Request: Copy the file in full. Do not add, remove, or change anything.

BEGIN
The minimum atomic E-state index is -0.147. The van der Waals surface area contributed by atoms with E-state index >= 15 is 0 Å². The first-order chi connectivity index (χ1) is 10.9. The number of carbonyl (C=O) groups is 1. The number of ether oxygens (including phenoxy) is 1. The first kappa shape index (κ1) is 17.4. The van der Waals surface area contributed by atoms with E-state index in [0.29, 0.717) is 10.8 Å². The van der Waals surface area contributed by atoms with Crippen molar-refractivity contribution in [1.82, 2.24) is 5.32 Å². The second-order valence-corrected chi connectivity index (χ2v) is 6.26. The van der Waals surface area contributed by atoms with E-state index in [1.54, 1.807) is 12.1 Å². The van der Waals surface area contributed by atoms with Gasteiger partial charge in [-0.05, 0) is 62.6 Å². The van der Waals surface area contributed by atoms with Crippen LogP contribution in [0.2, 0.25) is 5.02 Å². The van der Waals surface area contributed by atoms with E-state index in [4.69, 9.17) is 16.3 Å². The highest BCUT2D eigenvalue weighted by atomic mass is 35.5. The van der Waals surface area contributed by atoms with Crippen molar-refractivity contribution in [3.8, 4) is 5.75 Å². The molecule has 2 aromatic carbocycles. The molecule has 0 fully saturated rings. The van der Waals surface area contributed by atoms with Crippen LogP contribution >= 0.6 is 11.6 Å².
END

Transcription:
The minimum atomic E-state index is -0.147. The van der Waals surface area contributed by atoms with E-state index >= 15 is 0 Å². The first-order chi connectivity index (χ1) is 10.9. The number of carbonyl (C=O) groups is 1. The number of ether oxygens (including phenoxy) is 1. The first kappa shape index (κ1) is 17.4. The van der Waals surface area contributed by atoms with E-state index in [0.29, 0.717) is 10.8 Å². The van der Waals surface area contributed by atoms with Crippen molar-refractivity contribution in [1.82, 2.24) is 5.32 Å². The second-order valence-corrected chi connectivity index (χ2v) is 6.26. The van der Waals surface area contributed by atoms with E-state index in [1.54, 1.807) is 12.1 Å². The van der Waals surface area contributed by atoms with Gasteiger partial charge in [-0.05, 0) is 62.6 Å². The van der Waals surface area contributed by atoms with Crippen LogP contribution in [0.2, 0.25) is 5.02 Å². The van der Waals surface area contributed by atoms with E-state index in [4.69, 9.17) is 16.3 Å². The highest BCUT2D eigenvalue weighted by atomic mass is 35.5. The van der Waals surface area contributed by atoms with Crippen molar-refractivity contribution in [3.8, 4) is 5.75 Å². The molecule has 2 aromatic carbocycles. The molecule has 0 fully saturated rings. The van der Waals surface area contributed by atoms with Crippen LogP contribution >= 0.6 is 11.6 Å².